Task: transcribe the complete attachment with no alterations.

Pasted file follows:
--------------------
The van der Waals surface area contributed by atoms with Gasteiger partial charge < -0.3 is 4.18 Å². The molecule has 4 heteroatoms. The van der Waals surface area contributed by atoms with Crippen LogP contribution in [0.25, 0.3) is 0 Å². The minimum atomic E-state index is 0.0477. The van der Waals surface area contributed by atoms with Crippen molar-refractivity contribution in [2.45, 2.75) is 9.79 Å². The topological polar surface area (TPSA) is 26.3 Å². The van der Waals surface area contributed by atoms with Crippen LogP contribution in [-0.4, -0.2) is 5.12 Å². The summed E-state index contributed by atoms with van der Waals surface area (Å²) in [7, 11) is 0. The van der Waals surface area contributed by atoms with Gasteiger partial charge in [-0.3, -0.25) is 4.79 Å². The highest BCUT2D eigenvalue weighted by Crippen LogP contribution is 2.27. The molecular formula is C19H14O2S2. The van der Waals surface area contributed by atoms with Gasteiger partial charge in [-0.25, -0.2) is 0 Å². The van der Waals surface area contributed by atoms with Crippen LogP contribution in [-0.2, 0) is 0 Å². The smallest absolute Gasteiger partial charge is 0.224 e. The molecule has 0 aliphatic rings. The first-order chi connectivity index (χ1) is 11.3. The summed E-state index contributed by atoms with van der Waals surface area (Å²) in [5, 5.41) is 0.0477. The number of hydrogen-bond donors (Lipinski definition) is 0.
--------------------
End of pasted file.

The van der Waals surface area contributed by atoms with Gasteiger partial charge < -0.3 is 4.18 Å². The molecule has 4 heteroatoms. The van der Waals surface area contributed by atoms with Crippen LogP contribution in [0.25, 0.3) is 0 Å². The minimum atomic E-state index is 0.0477. The van der Waals surface area contributed by atoms with Crippen molar-refractivity contribution in [2.45, 2.75) is 9.79 Å². The topological polar surface area (TPSA) is 26.3 Å². The van der Waals surface area contributed by atoms with Crippen LogP contribution in [-0.4, -0.2) is 5.12 Å². The summed E-state index contributed by atoms with van der Waals surface area (Å²) in [7, 11) is 0. The van der Waals surface area contributed by atoms with Gasteiger partial charge in [-0.3, -0.25) is 4.79 Å². The highest BCUT2D eigenvalue weighted by Crippen LogP contribution is 2.27. The molecular formula is C19H14O2S2. The van der Waals surface area contributed by atoms with Gasteiger partial charge in [-0.25, -0.2) is 0 Å². The van der Waals surface area contributed by atoms with Crippen LogP contribution in [-0.2, 0) is 0 Å². The smallest absolute Gasteiger partial charge is 0.224 e. The molecule has 0 aliphatic rings. The first-order chi connectivity index (χ1) is 11.3. The summed E-state index contributed by atoms with van der Waals surface area (Å²) in [5, 5.41) is 0.0477. The number of hydrogen-bond donors (Lipinski definition) is 0.